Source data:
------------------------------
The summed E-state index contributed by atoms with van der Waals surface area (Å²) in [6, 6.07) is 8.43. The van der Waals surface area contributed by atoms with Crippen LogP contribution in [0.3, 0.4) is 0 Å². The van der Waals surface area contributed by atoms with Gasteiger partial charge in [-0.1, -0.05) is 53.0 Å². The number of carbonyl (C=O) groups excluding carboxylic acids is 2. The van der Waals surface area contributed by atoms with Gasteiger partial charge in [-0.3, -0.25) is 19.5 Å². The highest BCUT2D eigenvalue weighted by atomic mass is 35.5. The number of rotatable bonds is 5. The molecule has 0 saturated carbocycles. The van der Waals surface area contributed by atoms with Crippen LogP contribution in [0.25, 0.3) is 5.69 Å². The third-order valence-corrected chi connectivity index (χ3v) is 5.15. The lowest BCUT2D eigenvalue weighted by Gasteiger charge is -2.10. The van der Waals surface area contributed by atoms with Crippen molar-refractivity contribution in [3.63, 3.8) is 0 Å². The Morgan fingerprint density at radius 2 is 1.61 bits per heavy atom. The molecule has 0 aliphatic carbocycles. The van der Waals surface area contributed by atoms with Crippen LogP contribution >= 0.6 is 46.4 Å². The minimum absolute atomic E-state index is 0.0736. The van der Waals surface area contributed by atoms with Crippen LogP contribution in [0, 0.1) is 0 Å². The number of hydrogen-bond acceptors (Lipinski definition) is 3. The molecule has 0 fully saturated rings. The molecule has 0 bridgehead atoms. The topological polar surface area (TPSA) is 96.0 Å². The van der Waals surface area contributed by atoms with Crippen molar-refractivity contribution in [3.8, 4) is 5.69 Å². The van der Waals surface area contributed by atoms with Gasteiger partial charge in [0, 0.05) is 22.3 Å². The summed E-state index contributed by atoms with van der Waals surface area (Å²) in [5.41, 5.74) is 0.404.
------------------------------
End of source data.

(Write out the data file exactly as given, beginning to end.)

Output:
The summed E-state index contributed by atoms with van der Waals surface area (Å²) in [6, 6.07) is 8.43. The van der Waals surface area contributed by atoms with Crippen LogP contribution in [0.3, 0.4) is 0 Å². The van der Waals surface area contributed by atoms with Gasteiger partial charge in [-0.1, -0.05) is 53.0 Å². The number of carbonyl (C=O) groups excluding carboxylic acids is 2. The van der Waals surface area contributed by atoms with Gasteiger partial charge in [-0.3, -0.25) is 19.5 Å². The highest BCUT2D eigenvalue weighted by atomic mass is 35.5. The number of rotatable bonds is 5. The molecule has 0 saturated carbocycles. The van der Waals surface area contributed by atoms with Crippen LogP contribution in [0.25, 0.3) is 5.69 Å². The third-order valence-corrected chi connectivity index (χ3v) is 5.15. The lowest BCUT2D eigenvalue weighted by Gasteiger charge is -2.10. The van der Waals surface area contributed by atoms with Crippen molar-refractivity contribution in [3.63, 3.8) is 0 Å². The Morgan fingerprint density at radius 2 is 1.61 bits per heavy atom. The molecule has 0 aliphatic carbocycles. The van der Waals surface area contributed by atoms with Crippen LogP contribution >= 0.6 is 46.4 Å². The minimum absolute atomic E-state index is 0.0736. The van der Waals surface area contributed by atoms with Crippen LogP contribution in [0, 0.1) is 0 Å². The number of hydrogen-bond acceptors (Lipinski definition) is 3. The molecule has 0 fully saturated rings. The molecule has 0 bridgehead atoms. The topological polar surface area (TPSA) is 96.0 Å². The van der Waals surface area contributed by atoms with Crippen molar-refractivity contribution in [3.8, 4) is 5.69 Å². The van der Waals surface area contributed by atoms with Gasteiger partial charge in [0, 0.05) is 22.3 Å². The summed E-state index contributed by atoms with van der Waals surface area (Å²) in [5.41, 5.74) is 0.404.